I'm weighing whether to spend several hundred dollars with a hard drive recovery service to retrieve some crucial data from my failed hard drive. The lowest quote I've received is $400 and the typical quote is between $800 and $1,500 - who knew these things were so expensive? And all this for a 40GB drive that cost $100 back in 2000? Does anyone have any pointers to cheaper solutions?
I may well need to go for this if I'm unable to locate my backups; the irony is that all I need is about a cd's worth of data from one directory of this drive. This could well turn out to be the most expensive cd in history if my archival search is fruitless. Let's keep our fingers crossed that I won't need to tighten my fiscal belt.
In any case, herewith are this month's nuggets for the Toli Scrapbook. This time we have wistful zingers on the theme of war and a sense of ineffable waste - a sense which is certainly applicable to my current mood...
"And as I was going, I was just thinking how the war have spoiled my town Dukana, uselessed many people, killed many others, killed my mama and my wife, Agnes, my beautiful young wife with J.J.C and now it have made me like porson wey get leprosy because I have no town again.
And I was thinking how I was prouding before to go to soza and call myself Sozaboy. But now if anybody say anything about war or even fight, I will just run and run and run and run and run. Believe me yours sincerely"
Ken Saro-Wiwa - Sozaboy
A novel in Rotten English. 1985
We were the leopards, the lions. Those who will take our place will be jackals, hyenas. And all of us - leopards, lions, jackals and sheep - we'll go on thinking ourselves the salt of the earth.
Delivered with gravitas by Burt Lancaster as Prince Salina in Visonti's Il Gattopardo (The Leopard) (1963)
Aureliano doesn't understand "how people arrived at the extreme of waging war over things that could not be touched with the hand". He is like Gary Cooper or Humphrey Bogart, unmoved by abstractions but provoked by cruelty, by the sight of victimization. This is the way that American isolation, another long solitude, ends in film after film.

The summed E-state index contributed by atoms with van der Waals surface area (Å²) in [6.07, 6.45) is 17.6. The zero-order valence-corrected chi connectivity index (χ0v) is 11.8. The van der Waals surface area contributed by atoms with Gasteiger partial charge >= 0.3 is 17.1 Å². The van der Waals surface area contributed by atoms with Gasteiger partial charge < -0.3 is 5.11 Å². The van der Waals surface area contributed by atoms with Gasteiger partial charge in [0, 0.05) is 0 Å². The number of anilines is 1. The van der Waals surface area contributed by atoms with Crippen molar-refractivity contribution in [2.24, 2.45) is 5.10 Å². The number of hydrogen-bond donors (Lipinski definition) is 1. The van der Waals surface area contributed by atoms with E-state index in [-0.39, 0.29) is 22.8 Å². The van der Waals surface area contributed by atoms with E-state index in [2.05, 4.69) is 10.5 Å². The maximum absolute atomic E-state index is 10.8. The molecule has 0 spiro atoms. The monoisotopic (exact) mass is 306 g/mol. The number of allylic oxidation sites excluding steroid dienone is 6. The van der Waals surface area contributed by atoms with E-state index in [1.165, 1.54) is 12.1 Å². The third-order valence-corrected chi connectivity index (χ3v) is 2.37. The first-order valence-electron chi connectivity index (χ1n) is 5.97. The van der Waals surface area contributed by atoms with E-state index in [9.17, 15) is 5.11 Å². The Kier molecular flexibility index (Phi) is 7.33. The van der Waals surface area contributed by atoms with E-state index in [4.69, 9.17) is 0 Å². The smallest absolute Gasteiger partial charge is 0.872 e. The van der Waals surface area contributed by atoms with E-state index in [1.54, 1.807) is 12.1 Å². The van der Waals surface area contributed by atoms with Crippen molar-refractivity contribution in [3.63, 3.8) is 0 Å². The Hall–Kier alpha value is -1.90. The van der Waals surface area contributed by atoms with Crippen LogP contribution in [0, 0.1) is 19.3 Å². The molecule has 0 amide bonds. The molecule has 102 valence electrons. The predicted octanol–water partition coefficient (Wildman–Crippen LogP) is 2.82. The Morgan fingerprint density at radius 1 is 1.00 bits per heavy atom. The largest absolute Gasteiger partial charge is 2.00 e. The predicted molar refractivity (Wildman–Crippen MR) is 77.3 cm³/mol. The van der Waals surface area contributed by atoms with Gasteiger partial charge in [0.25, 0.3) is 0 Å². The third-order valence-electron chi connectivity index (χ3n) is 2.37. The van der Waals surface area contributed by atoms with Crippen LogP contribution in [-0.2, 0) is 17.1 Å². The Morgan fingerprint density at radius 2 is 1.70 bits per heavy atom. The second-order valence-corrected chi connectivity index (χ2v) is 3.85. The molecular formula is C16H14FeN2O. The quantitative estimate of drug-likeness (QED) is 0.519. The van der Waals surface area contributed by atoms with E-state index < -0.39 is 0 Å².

Michael Wood ruminating on the lessons of Gabriel Garcia Marquez's One Hundred Years of Solitude
The things which happen to men
Happen also to God;
But being of his own making
He can cope with them
Kwesi Brew - Flower and Blood
African Panorama and Other Poems. 1981.
"And anyway, what do you mean by 'historical'?"
"Well, it's like this war that's coming... "
"What war?" said the Prime Minister sharply. "No one has said anything to me about a war. I really think I should have been told. I'll be damned," he said defiantly, "if they shall have a war withought consulting me. What's a Cabinet for, if there's not more mutual confidence than that. What do they want a war for, anyway?"
"That's the whole point. No one talks about it, and no-one wants it. No one talks about it because no-one wants it. They're all afraid to breathe a word about it"
"Well, hang it all, if no one wants it, who's going to make them have it?"
"Wars don't start nowadays because people want them. We long for peace, and fill our newspapers with conferences about disarmament and arbitration, but there is a radical instability in our whole world-order, and soon we shall all be walking into the jaws of destruction again, protesting our pacific intentions."
"Well, you seem to know all about it," said Mr. Outrage, "and I think should have been told sooner."
A prescient Evelyn Waugh - Vile Bodies 1930.
See earlier zingers.
See all toli zingers
File under: literature, poetry, humour, war, zingers, satire, wistful, Africa, Nigeria, ghana, Evelyn Waugh, Ken Saro-Wiwa, toli